It does appear that the size and shape of the co-crystallization agent plays a role. A study conducted by Anderson et al.23found that molecules that crystallize with Z'>1are generally small, awkwardly shaped molecules. They are also more conformationally restricted, which might explain why the cyclotriphosphazenes seldom co-crystallize with smaller molecules: cyclotriphosphazenes are much larger molecules with substituents that are more conformationally flexible. It has also been suggested that polymorphic molecules make better co-crystal formers.24 We do not observe this: compound 9 is highly polymorphic, with four known polymorphs, yet no co-crystals of this molecule were isolated. In this case, the conformational flexibility of the molecule results in it crystallizing in a number of ways - the molecule can solve the problem of close-packing without the need for a co-former. In order to improve the probability of obtaining co-crystals or solvates with cyclotriphosphazenes, the substituents on the P-N ring should be conformationally restricted (no flexible O linkage). Functional groups on the substituents should be strong hydrogen bond donors or acceptors, or strong halogen bond acceptors (such as iodine where the acceptor strength has been increased by fluorination).

This study aimed to isolate co-crystals from solution, in the manner one might carry out a co-crystal screen for a pharmaceutical molecule. The difficulty encountered in obtaining co-crystals was not at all anticipated. It is possible that with further detailed investigation, the particular conditions to form co-crystals of these molecules could be identified. Several avenues were pursued to try and explain the low success rate, including analysis of what preferred co-crystal formers might be. None of these offered any insight - in fact, all analysis indicated that we should be able to form other co-crystals with 7.Itis particularly interesting that no further co-crystals between 7 and carboxylic acids were obtained. No obvious explanation for this can be identified.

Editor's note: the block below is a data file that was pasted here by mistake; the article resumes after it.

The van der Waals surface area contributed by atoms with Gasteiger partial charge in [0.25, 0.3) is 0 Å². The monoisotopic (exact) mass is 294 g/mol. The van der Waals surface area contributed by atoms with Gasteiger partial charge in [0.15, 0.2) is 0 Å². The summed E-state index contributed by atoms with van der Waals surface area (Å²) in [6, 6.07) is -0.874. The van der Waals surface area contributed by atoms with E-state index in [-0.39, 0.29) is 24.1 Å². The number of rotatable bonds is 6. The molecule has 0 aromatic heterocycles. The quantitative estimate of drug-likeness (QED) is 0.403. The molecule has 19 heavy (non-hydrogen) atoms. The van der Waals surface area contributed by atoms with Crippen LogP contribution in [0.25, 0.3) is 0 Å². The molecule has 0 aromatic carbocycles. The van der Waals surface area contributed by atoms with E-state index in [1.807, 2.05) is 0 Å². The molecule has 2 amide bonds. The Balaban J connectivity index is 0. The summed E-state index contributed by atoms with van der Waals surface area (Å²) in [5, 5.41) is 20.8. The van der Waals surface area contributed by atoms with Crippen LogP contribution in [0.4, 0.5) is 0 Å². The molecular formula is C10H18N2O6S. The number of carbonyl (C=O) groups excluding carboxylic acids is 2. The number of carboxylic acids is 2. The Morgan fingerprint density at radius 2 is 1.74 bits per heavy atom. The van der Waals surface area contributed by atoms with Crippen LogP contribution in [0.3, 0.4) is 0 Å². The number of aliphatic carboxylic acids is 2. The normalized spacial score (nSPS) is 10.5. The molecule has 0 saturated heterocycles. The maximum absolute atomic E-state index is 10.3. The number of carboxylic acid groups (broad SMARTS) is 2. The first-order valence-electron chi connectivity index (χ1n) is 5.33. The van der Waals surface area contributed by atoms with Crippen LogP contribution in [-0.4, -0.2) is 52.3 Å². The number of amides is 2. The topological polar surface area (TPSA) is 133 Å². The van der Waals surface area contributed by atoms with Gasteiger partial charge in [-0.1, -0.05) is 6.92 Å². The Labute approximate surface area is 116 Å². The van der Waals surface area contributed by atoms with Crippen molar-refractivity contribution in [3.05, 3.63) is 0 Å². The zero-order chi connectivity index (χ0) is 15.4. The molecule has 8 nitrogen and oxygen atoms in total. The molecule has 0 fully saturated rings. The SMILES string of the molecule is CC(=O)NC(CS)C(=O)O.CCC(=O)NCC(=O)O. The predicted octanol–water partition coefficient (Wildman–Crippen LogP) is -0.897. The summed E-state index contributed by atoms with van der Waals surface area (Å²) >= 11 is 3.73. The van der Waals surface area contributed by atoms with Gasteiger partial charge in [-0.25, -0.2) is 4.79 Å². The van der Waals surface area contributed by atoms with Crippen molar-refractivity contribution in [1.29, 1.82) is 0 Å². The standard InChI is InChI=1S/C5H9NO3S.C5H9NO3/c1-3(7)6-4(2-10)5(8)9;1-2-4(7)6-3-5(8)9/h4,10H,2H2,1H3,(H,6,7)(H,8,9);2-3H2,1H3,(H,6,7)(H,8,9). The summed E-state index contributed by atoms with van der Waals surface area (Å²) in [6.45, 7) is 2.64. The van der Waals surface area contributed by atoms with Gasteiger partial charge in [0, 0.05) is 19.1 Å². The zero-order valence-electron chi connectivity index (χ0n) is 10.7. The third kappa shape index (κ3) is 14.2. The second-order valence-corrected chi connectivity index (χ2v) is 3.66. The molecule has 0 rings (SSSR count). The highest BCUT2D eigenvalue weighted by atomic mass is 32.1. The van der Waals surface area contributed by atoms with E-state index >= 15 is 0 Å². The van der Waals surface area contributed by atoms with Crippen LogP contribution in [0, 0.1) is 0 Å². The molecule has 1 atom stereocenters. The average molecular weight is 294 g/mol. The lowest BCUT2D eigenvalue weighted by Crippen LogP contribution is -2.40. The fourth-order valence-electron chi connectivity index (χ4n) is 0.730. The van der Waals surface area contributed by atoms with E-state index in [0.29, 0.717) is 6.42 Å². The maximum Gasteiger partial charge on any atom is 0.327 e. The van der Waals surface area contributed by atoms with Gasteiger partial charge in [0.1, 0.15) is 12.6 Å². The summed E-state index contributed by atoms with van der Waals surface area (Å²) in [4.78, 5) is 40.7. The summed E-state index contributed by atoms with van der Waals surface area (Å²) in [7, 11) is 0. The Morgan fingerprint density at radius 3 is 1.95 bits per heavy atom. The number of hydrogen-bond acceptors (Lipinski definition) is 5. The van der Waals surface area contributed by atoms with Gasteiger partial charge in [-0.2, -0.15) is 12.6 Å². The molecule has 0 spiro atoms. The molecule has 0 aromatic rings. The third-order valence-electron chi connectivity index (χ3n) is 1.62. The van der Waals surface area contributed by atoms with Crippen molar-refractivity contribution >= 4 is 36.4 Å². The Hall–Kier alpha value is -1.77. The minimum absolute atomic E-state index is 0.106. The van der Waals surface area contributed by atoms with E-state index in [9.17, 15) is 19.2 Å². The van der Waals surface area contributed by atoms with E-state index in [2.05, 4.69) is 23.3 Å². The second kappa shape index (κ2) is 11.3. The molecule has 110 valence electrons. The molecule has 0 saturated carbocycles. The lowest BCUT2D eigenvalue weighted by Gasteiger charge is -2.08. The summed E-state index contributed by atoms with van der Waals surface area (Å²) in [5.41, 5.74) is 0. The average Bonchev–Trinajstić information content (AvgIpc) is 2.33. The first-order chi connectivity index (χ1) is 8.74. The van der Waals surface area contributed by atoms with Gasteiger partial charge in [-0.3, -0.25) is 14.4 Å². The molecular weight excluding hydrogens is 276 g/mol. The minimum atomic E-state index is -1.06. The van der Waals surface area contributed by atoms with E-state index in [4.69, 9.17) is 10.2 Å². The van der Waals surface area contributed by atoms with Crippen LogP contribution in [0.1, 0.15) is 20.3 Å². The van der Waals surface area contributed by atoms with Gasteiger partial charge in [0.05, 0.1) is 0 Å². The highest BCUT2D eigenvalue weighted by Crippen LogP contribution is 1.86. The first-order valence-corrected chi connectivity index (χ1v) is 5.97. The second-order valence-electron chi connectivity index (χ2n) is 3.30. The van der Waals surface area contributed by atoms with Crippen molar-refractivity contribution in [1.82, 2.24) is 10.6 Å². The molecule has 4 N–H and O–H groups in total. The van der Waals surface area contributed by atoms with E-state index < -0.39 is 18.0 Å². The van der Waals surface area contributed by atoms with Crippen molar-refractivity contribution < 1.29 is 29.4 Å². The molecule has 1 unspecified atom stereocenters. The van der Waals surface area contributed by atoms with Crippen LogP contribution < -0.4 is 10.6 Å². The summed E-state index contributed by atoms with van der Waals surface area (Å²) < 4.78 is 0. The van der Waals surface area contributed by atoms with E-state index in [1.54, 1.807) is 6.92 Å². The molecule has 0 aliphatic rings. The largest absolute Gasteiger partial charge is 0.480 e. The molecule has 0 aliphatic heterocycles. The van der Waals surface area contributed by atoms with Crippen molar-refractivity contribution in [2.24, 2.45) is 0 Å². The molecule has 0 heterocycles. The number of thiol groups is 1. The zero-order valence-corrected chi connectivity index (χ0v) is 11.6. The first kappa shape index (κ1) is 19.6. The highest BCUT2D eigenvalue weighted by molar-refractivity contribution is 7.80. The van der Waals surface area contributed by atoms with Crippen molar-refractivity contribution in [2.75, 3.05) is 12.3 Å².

4. Conclusions

An extensive investigation of co-crystal formation with 12 cyclotriphosphazene derivatives has been carried out. Around 300 co-crystallization experiments were carried out, but only one co-crystal was obtained. These results clearly indicate that many cyclotriphosphazenes have a very low tendency to form co-crystals. There is no clear explanation for this, but it serves as a caution: the formation of co-crystals is not necessarily trivial, and certainly more investigation is needed to shed light on why this is the case.



We thank the National Research Foundation* of South Africa, Stellenbosch University and the SU Department of Chemistry and Polymer Science for funding.


Supplementary Material

Details of co-crystallization experiments, PXRD, NMR, DSC and synthetic details are available as supplementary information. X-ray crystallographic data are available in cif format. CCDC 1055282-1055288 contain the crystallographic data for this manuscript. These data can be obtained free of charge from The Cambridge Crystallographic Data Centre via


References and Notes

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11 K. Inoue, T. Itaya and N. Azuma, Self-assembly through hydrogen bonding of cyclotriphosphazenes. Formation of cylindrical structures, Supramol. Sci., 1998, 5, 163-166.         [ Links ]

12 F.H. Allen, The Cambridge Structural Database: a quarter of a million crystal structures and rising, Acta Crystallogr., Sect. B: Struct. Crystallogr. Cryst. Chem., 2002, 58, 380-388. Reference 11 reports on interactions in the crystal structure. There are however no 3D-coor-dinates for this structure in the Cambridge Structural Database.         [ Links ]